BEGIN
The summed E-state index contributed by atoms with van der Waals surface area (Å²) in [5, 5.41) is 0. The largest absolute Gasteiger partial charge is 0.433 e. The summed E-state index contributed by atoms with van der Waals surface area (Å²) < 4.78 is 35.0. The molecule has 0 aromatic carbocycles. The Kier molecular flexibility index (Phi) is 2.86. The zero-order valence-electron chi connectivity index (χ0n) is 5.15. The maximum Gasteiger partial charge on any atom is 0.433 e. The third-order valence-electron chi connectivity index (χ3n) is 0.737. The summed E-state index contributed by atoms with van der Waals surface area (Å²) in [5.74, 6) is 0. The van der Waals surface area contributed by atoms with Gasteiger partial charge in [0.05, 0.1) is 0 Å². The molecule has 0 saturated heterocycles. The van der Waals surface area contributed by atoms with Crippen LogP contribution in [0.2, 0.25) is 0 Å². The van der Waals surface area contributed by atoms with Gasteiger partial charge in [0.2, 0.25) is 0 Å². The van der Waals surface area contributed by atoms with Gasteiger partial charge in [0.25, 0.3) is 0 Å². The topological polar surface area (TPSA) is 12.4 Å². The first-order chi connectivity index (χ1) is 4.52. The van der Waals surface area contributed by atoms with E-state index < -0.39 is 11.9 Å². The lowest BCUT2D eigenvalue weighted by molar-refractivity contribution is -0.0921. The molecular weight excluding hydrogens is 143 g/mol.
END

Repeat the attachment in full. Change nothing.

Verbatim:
The summed E-state index contributed by atoms with van der Waals surface area (Å²) in [5, 5.41) is 0. The largest absolute Gasteiger partial charge is 0.433 e. The summed E-state index contributed by atoms with van der Waals surface area (Å²) < 4.78 is 35.0. The molecule has 0 aromatic carbocycles. The Kier molecular flexibility index (Phi) is 2.86. The zero-order valence-electron chi connectivity index (χ0n) is 5.15. The maximum Gasteiger partial charge on any atom is 0.433 e. The third-order valence-electron chi connectivity index (χ3n) is 0.737. The summed E-state index contributed by atoms with van der Waals surface area (Å²) in [5.74, 6) is 0. The van der Waals surface area contributed by atoms with Gasteiger partial charge in [0.05, 0.1) is 0 Å². The molecule has 0 saturated heterocycles. The van der Waals surface area contributed by atoms with Crippen LogP contribution in [0.2, 0.25) is 0 Å². The van der Waals surface area contributed by atoms with Gasteiger partial charge in [0.2, 0.25) is 0 Å². The van der Waals surface area contributed by atoms with Gasteiger partial charge in [0.25, 0.3) is 0 Å². The topological polar surface area (TPSA) is 12.4 Å². The first-order chi connectivity index (χ1) is 4.52. The van der Waals surface area contributed by atoms with E-state index < -0.39 is 11.9 Å². The lowest BCUT2D eigenvalue weighted by molar-refractivity contribution is -0.0921. The molecular weight excluding hydrogens is 143 g/mol.